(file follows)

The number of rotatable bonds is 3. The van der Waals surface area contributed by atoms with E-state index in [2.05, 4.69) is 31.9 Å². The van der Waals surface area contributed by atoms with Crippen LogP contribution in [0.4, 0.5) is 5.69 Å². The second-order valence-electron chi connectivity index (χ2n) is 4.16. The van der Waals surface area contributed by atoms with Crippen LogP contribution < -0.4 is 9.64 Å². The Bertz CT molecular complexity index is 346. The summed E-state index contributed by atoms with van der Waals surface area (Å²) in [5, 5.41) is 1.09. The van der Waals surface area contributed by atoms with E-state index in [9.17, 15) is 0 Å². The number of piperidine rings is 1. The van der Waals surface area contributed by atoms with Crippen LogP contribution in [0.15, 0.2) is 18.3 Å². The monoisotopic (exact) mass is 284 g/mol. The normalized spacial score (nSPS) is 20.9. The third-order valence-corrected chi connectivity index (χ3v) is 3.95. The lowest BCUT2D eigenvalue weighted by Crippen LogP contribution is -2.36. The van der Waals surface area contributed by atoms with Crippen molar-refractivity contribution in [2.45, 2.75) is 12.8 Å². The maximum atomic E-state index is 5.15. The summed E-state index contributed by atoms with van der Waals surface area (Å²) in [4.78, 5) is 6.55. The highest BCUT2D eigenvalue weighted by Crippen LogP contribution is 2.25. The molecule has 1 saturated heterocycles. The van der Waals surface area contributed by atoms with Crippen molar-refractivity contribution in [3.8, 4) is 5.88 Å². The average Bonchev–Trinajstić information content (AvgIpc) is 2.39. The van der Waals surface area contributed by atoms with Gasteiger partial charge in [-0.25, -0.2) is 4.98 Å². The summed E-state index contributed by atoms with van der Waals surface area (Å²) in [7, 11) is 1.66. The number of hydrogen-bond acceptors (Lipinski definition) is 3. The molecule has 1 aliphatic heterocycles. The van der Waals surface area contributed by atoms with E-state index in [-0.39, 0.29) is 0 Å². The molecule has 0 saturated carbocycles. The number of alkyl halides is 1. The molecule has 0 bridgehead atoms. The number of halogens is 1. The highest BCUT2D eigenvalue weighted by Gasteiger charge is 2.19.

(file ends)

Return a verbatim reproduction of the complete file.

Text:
The number of rotatable bonds is 3. The van der Waals surface area contributed by atoms with E-state index in [2.05, 4.69) is 31.9 Å². The van der Waals surface area contributed by atoms with Crippen LogP contribution in [0.4, 0.5) is 5.69 Å². The second-order valence-electron chi connectivity index (χ2n) is 4.16. The van der Waals surface area contributed by atoms with Crippen LogP contribution < -0.4 is 9.64 Å². The Bertz CT molecular complexity index is 346. The summed E-state index contributed by atoms with van der Waals surface area (Å²) in [5, 5.41) is 1.09. The van der Waals surface area contributed by atoms with E-state index in [9.17, 15) is 0 Å². The number of piperidine rings is 1. The van der Waals surface area contributed by atoms with Crippen LogP contribution in [0.15, 0.2) is 18.3 Å². The monoisotopic (exact) mass is 284 g/mol. The normalized spacial score (nSPS) is 20.9. The third-order valence-corrected chi connectivity index (χ3v) is 3.95. The lowest BCUT2D eigenvalue weighted by Crippen LogP contribution is -2.36. The van der Waals surface area contributed by atoms with Crippen molar-refractivity contribution in [2.45, 2.75) is 12.8 Å². The maximum atomic E-state index is 5.15. The summed E-state index contributed by atoms with van der Waals surface area (Å²) in [4.78, 5) is 6.55. The highest BCUT2D eigenvalue weighted by Crippen LogP contribution is 2.25. The molecule has 1 saturated heterocycles. The van der Waals surface area contributed by atoms with Crippen molar-refractivity contribution in [3.8, 4) is 5.88 Å². The average Bonchev–Trinajstić information content (AvgIpc) is 2.39. The van der Waals surface area contributed by atoms with Gasteiger partial charge in [-0.25, -0.2) is 4.98 Å². The summed E-state index contributed by atoms with van der Waals surface area (Å²) in [7, 11) is 1.66. The number of hydrogen-bond acceptors (Lipinski definition) is 3. The molecule has 1 aliphatic heterocycles. The van der Waals surface area contributed by atoms with E-state index in [-0.39, 0.29) is 0 Å². The molecule has 0 saturated carbocycles. The number of alkyl halides is 1. The molecule has 0 bridgehead atoms. The number of halogens is 1. The highest BCUT2D eigenvalue weighted by Gasteiger charge is 2.19.